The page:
Instructables

How to Make a Child's Clone Trooper Costume from Cardboard

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Probably one of the more challenging craft projects I've undertaken with the kids, to fabricate a childs full Clone Trooper costume (including helmet) from rigid boxboard sheets. Below is the end result and a bit about how it was done.

The model is my ten year old son.
 
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Step 1: The Breastplate

Picture of The Breastplate
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This sort of project takes planning. I started by viewing a lot of Clone Trooper outfits online, downloading detailed images for reference and working out measurements.

These measurements I then scaled down to my sons size.

2mm wire is a useful way to capture the unique contours of the wearer

Using those measurements, I fabricated basic frameworks around which to build the armour. Some pieces didn't require this, however, pieces that encircled a part of the body were best assembled around a frame; this helps maintain symmetry. All framework was fabricated from the same cardboard as the costume.

Step 2: The Helmet

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The Helmet easily takes the longest to fabricate; especially when it's a first attempt.

As a prototype, this finished helmet consists of approximately eighty individual parts; many of them could be consolidated together.

Again, the first step is to transpose the wearers measurement into a framework upon which to attach the basic shell of the helmet. Getting the helmet dimensions is a challenge. I started by taking key measurements of my sons head: circumference from above the eyebrows, distance from eye to bottom of chin, distance from eye to top of head etc. I used number 2 wire to capture his head shape. From these I created a frame upon which to temporarily position the key parts and create the dome.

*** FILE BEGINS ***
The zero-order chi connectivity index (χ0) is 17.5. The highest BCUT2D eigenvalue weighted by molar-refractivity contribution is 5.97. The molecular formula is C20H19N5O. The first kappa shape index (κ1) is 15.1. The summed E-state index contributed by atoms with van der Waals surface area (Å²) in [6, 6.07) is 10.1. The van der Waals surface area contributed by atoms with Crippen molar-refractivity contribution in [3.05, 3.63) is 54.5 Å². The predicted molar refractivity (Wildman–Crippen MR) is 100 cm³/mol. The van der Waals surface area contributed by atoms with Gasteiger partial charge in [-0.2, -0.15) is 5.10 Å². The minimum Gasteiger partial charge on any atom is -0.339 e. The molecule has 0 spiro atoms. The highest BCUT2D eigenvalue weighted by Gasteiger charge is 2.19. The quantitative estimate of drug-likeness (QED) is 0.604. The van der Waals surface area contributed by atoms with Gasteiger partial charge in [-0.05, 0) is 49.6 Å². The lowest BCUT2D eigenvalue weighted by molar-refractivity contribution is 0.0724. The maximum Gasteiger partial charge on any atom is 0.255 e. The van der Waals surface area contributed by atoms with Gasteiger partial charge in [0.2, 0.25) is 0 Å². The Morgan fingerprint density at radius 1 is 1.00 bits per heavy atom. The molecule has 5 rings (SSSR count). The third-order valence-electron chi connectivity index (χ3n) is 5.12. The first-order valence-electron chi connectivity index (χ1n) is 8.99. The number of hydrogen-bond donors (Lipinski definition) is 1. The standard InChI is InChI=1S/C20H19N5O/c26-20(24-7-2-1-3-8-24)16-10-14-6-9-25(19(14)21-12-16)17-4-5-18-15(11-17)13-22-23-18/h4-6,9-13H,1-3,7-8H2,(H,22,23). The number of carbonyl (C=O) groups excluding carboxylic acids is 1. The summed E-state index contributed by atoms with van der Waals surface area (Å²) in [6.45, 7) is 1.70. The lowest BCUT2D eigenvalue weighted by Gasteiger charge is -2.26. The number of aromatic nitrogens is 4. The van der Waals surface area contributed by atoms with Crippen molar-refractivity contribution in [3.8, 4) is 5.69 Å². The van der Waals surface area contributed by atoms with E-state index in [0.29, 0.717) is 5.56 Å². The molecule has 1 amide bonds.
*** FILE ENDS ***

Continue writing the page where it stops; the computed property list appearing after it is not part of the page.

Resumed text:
TIP - Once you have the circumference, cut the wire to that length, then bend the wire around head to capture basic shape, lay the wire flat on cardboard and mark around shape adding a further 5-10mm all around so helmet doesn't end up too tight.

Many of the parts were created by simply snipping away at a piece of cardboard until I'd found the right size and shape.

For the dome I used a combination of Honus's method and papermache; using a blender to pulp the papermache to a very smooth consistency. The dome consists of a base layer of cardboard, upon which paper mache was used to get a more accurate shape and a thin layer of Super Filler to smooth off.

A blue LED light was installed at the end; this shone from the back of the 'Mohawk'.

Step 3: All the other bits

Including the pistol and rifle, there were 23 parts in all.

It's best if templates are first created on cheap paper, test fitted and adjusted as necessary. this will save wasting the more expensive cardboard on mistakes... not that we make any of those :)

Velcro was used throughout to fix all the parts onto the wearer, and foam was used to pad out the suit for comfort and best fit.

Step 4: Tools and Materials

Materials
The finished outfit took a pile of pasted boxboard (cardboard) that reached my waist. I think that's over 200 sheets; each sheet 200x280mm. The boxboard came in two grades, 1800 and 1400 gsm.

Other materials included:

Glue (heaps of it); including craft and PVA glue, hot glue and super glue
Super fine filler (I used Nordsjo Super Filler)
Foam padding
White and black fabric (stolen from my wife's sewing basket); used mainly as a backing to give strength to cardboard
Velcro; for connecting and holding all the parts in place
Misc: rivets, clear plastic for helmet, LED lights for helmet, various plastics bits, vinyl.
Lots of white spray paint!

Tools
Any job is made easier when using the right tools, and I would go as far as to say that with projects such as this, they are a necessity.

For this project I used the following tools:

Razor knife (absolutely essential), with lots of spare blades; you'll need them.